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Thread: Sleep apnoea

  1. #1

    Sleep apnoea

    I was wondering if anybody on here suffers from sleep apnoea? If you don't know what it is then basically it means that when you are asleep you suddenly stop breathing for a few seconds and then start breathing again when your brain realises that you're not breathing. In fact, you may not even though you've got it. If for instance you fall asleep in your chair during the day and then suddenly wake up snorting and feeling a bit odd and this keeps happening every time you nod off that there is a possibility you may suffer from it. During a recent visit to Salisbury hospital to have a kidney stayed removed they tested me for apnoea and I did show signs of having it. So I have got to have some more tests done and I may have to wear an oxygen mask at night.

  2. #2
    I think it's fairly common with those with SCI. I fell asleep at the wheel and drove into a ditch. Was lucky I was on my small road and going under 20mph. Had just gotten off the Freeway. Did a test and ended up with a BiPAP that I use every night. Sleep Apnea can be a killer so good you're getting tested. Surprised it's taking more than one test though. They have a nasal pillow that works really well vs a full mask. It'll make a big difference in your energy level.
    Last edited by Patrick Madsen; 02-28-2019 at 02:39 AM.

  3. #3
    I use the mouthpiece. It moves the lower jaw and tongue forward in order to prevent the tongue from blocking the passage of air. The mouthpiece is much more convenient, portable, easier to clean, requires no maintenance, and it costs less. But it works only if the tongue is the cause of sleep apnea. If the cause is elsewhere it won't work.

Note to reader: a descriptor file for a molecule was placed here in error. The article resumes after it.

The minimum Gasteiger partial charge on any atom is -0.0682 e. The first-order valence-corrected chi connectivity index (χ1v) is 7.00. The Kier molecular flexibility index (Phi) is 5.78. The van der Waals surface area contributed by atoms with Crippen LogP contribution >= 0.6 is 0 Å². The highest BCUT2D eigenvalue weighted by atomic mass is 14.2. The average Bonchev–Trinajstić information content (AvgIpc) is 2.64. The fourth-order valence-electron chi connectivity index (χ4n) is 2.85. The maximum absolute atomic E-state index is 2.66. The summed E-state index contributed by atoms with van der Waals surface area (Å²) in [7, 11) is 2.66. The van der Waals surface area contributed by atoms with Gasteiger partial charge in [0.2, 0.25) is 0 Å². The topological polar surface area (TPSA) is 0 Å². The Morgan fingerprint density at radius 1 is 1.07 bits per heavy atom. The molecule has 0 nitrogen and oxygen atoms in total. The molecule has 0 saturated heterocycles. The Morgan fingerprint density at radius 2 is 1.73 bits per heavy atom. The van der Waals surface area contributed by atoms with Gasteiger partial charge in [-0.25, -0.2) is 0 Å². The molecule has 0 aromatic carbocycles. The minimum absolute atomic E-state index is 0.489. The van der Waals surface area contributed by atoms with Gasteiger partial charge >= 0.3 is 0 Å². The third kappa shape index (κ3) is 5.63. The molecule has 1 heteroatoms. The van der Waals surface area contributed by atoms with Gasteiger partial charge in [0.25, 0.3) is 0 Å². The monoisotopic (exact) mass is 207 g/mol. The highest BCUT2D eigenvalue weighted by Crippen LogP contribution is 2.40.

4. #4
    I get it occasionally and usually when I do, I will build up saliva in my mouth. I wake up unable to swallow and end up spitting the saliva out. If I had a bed mate, I'd be in trouble.

  5. #5
    I was diagnosed with it soon after my SCI injury. I had a couple of tests and my AHI (apneas per hour) ranged from about 60 to almost 100. So my breathing was stopping more than once per minute. I was prescribed a CPAP that, for a few years, seemed to do some good. The doctor determined that I had central apnea, as opposed to the more common obstructive apnea. In my case the brain just wasn't telling the lungs to breathe. Apparently that's common with SCI. Then I was prescribed a BIPAP, which goes to a higher pressure when the user starts to inhale and a lower pressure when it senses the user is trying to exhale. That was better, though still not great. Finally I got an ASV (auto servo ventilator). It senses when it's time to inhale (about five seconds) and increases the pressure even if I have not started a breath. And it learns how much pressure I need based on recent experience. That, in conjunction with the Phillips Respironics Amara View face mask works well for me. My AHI averages around 3 now, with an occasional night at zero.